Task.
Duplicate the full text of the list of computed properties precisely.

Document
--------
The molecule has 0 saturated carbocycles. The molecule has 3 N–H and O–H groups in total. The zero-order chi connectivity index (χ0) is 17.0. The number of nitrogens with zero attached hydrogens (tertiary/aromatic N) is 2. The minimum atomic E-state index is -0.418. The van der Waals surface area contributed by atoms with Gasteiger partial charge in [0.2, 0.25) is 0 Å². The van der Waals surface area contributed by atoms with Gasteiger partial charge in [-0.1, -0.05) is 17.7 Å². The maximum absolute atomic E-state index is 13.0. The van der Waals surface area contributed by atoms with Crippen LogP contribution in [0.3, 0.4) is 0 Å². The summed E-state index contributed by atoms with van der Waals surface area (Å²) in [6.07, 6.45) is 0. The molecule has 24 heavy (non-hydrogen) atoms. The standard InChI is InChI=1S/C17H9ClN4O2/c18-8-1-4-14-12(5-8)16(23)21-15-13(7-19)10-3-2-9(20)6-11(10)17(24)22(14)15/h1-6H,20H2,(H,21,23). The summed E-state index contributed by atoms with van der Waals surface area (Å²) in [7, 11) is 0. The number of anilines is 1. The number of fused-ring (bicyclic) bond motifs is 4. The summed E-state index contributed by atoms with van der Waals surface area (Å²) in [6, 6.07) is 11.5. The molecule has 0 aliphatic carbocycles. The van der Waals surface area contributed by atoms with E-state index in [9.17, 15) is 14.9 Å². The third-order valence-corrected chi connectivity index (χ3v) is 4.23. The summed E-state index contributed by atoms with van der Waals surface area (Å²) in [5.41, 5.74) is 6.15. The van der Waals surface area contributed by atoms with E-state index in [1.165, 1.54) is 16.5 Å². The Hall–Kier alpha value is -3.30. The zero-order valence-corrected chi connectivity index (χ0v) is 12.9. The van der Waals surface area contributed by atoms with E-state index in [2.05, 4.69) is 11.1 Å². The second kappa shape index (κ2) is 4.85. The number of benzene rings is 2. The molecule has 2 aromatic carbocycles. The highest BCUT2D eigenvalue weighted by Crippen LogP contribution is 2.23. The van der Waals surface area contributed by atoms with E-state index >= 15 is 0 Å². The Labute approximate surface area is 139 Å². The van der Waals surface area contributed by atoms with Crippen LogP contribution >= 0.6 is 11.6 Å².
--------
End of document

The molecule has 0 saturated carbocycles. The molecule has 3 N–H and O–H groups in total. The zero-order chi connectivity index (χ0) is 17.0. The number of nitrogens with zero attached hydrogens (tertiary/aromatic N) is 2. The minimum atomic E-state index is -0.418. The van der Waals surface area contributed by atoms with Gasteiger partial charge in [0.2, 0.25) is 0 Å². The van der Waals surface area contributed by atoms with Gasteiger partial charge in [-0.1, -0.05) is 17.7 Å². The maximum absolute atomic E-state index is 13.0. The van der Waals surface area contributed by atoms with Crippen LogP contribution in [0.3, 0.4) is 0 Å². The summed E-state index contributed by atoms with van der Waals surface area (Å²) in [6.07, 6.45) is 0. The molecule has 24 heavy (non-hydrogen) atoms. The standard InChI is InChI=1S/C17H9ClN4O2/c18-8-1-4-14-12(5-8)16(23)21-15-13(7-19)10-3-2-9(20)6-11(10)17(24)22(14)15/h1-6H,20H2,(H,21,23). The summed E-state index contributed by atoms with van der Waals surface area (Å²) in [7, 11) is 0. The number of anilines is 1. The number of fused-ring (bicyclic) bond motifs is 4. The summed E-state index contributed by atoms with van der Waals surface area (Å²) in [6, 6.07) is 11.5. The molecule has 0 aliphatic carbocycles. The van der Waals surface area contributed by atoms with E-state index in [9.17, 15) is 14.9 Å². The third-order valence-corrected chi connectivity index (χ3v) is 4.23. The summed E-state index contributed by atoms with van der Waals surface area (Å²) in [5.41, 5.74) is 6.15. The van der Waals surface area contributed by atoms with E-state index in [1.165, 1.54) is 16.5 Å². The Hall–Kier alpha value is -3.30. The zero-order valence-corrected chi connectivity index (χ0v) is 12.9. The van der Waals surface area contributed by atoms with E-state index in [2.05, 4.69) is 11.1 Å². The second kappa shape index (κ2) is 4.85. The number of benzene rings is 2. The molecule has 2 aromatic carbocycles. The highest BCUT2D eigenvalue weighted by Crippen LogP contribution is 2.23. The van der Waals surface area contributed by atoms with E-state index >= 15 is 0 Å². The Labute approximate surface area is 139 Å². The van der Waals surface area contributed by atoms with Crippen LogP contribution >= 0.6 is 11.6 Å².